The Secret To Making a Good Garden Compost

Composting is one of the oldest forms of recycling. It is a cheap, hygienic, and natural way of making a wonderful soil-enriching compost from stuff that you would otherwise throw out.

If you don’t compost this stuff, it gets trucked around the country to be buried in huge ugly holes in the ground – landfill!

What a waste of organic material, fuel, manpower, and garden nutrients, not to mention the blight on the landscape that is landfill.

What is garden compost good for?

  • You’ll save money on waste disposal costs.
  • You’ll save money on buying compost for soil improvement, potting compost, and houseplant compost.
  • … but more important than any of those, you will help make a better world for your children and teach them how to work with nature, not against it.

Garden compost is a versatile and essential asset for any gardening enthusiast. Its decomposed organic materials offer a range of benefits that foster optimal plant growth and soil health.

Compost enriches soil by improving its structure and porosity, creating an environment where roots can thrive. Bursting with vital nutrients like nitrogen, phosphorus, and potassium, compost provides a consistent source of nourishment as it gradually breaks down.

Moreover, compost introduces beneficial microorganisms to the soil, aiding in nutrient availability, disease suppression, and overall soil vitality.

The water retention capacity of compost helps soil retain moisture, reducing the need for frequent watering and aiding plants in enduring dry spells. Its pH-regulating properties balance soil acidity or alkalinity, contributing to an optimal growing environment.

By using compost, gardeners not only recycle kitchen and yard waste but also mitigate erosion, foster biodiversity, and promote plant growth. The combination of improved soil structure, enhanced nutrient availability, and better water retention translates to healthier plants with stronger root systems, leading to increased yields.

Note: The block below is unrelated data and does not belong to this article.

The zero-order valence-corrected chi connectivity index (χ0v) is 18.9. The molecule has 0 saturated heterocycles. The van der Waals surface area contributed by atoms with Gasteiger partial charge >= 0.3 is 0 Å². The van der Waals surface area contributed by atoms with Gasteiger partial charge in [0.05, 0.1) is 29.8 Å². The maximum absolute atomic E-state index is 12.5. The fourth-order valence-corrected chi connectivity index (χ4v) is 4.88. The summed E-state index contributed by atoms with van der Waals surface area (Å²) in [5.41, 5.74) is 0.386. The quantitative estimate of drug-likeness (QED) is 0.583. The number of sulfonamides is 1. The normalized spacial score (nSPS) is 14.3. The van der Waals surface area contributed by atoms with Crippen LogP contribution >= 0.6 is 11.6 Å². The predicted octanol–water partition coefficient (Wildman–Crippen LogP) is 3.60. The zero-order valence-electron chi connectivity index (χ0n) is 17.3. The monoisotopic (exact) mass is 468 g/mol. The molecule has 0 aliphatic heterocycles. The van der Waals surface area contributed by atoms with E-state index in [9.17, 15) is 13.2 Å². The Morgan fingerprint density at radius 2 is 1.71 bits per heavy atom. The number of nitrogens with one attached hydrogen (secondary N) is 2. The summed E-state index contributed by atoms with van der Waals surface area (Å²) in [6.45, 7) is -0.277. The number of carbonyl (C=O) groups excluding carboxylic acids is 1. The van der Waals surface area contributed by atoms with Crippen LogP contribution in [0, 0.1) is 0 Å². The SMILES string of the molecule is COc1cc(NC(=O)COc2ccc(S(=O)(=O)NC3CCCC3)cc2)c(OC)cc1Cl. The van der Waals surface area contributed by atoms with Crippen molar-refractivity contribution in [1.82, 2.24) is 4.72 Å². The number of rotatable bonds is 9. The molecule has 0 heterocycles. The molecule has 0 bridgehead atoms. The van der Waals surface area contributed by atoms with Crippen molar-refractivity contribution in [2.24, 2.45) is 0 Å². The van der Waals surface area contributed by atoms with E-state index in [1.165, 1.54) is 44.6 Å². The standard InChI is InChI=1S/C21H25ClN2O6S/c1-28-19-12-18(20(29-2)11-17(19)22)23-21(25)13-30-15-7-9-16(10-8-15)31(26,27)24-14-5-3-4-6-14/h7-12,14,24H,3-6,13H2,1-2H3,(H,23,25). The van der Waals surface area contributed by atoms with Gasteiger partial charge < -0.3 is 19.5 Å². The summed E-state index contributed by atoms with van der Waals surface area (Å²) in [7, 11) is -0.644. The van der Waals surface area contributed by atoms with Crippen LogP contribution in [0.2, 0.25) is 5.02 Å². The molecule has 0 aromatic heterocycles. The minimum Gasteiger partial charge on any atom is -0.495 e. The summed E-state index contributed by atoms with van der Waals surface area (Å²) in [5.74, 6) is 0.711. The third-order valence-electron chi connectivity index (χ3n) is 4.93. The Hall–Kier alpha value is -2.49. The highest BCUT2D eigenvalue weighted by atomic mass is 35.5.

In essence, garden compost is a natural and sustainable way to nurture your garden and enjoy thriving, productive plants.

What can I compost in my yard?

list of items you can compost in your yard

Composting is a fantastic way to recycle organic materials and enrich your garden’s soil. Here’s a list of items you can compost in your yard:

  • Garden waste: Grass clippings, hedge clippings, dead-heads, cut flowers, autumn leaves, moss that you rake out of the grass – basically anything that contains high levels of nitrogen.
  • Kitchen waste: Fruit cores and peels, vegetable peels, leftover salad, paper egg boxes, tea bags, coffee grounds, corn cobs – pretty much anything that is ‘vegetable’ in origin.
  • Other stuff: Shredded newsprint, corrugated cardboard

Remember to avoid adding items like meat, dairy products, oily foods, pet waste, and any treated or coated paper products to your compost pile. These materials can attract pests, produce unpleasant odors, or introduce harmful pathogens to your compost.

Balancing a mix of green (nitrogen-rich) and brown (carbon-rich) materials is key to successful composting. Aim for roughly equal parts of both types to create a healthy, decomposing compost pile that will eventually turn into nutrient-rich humus for your garden.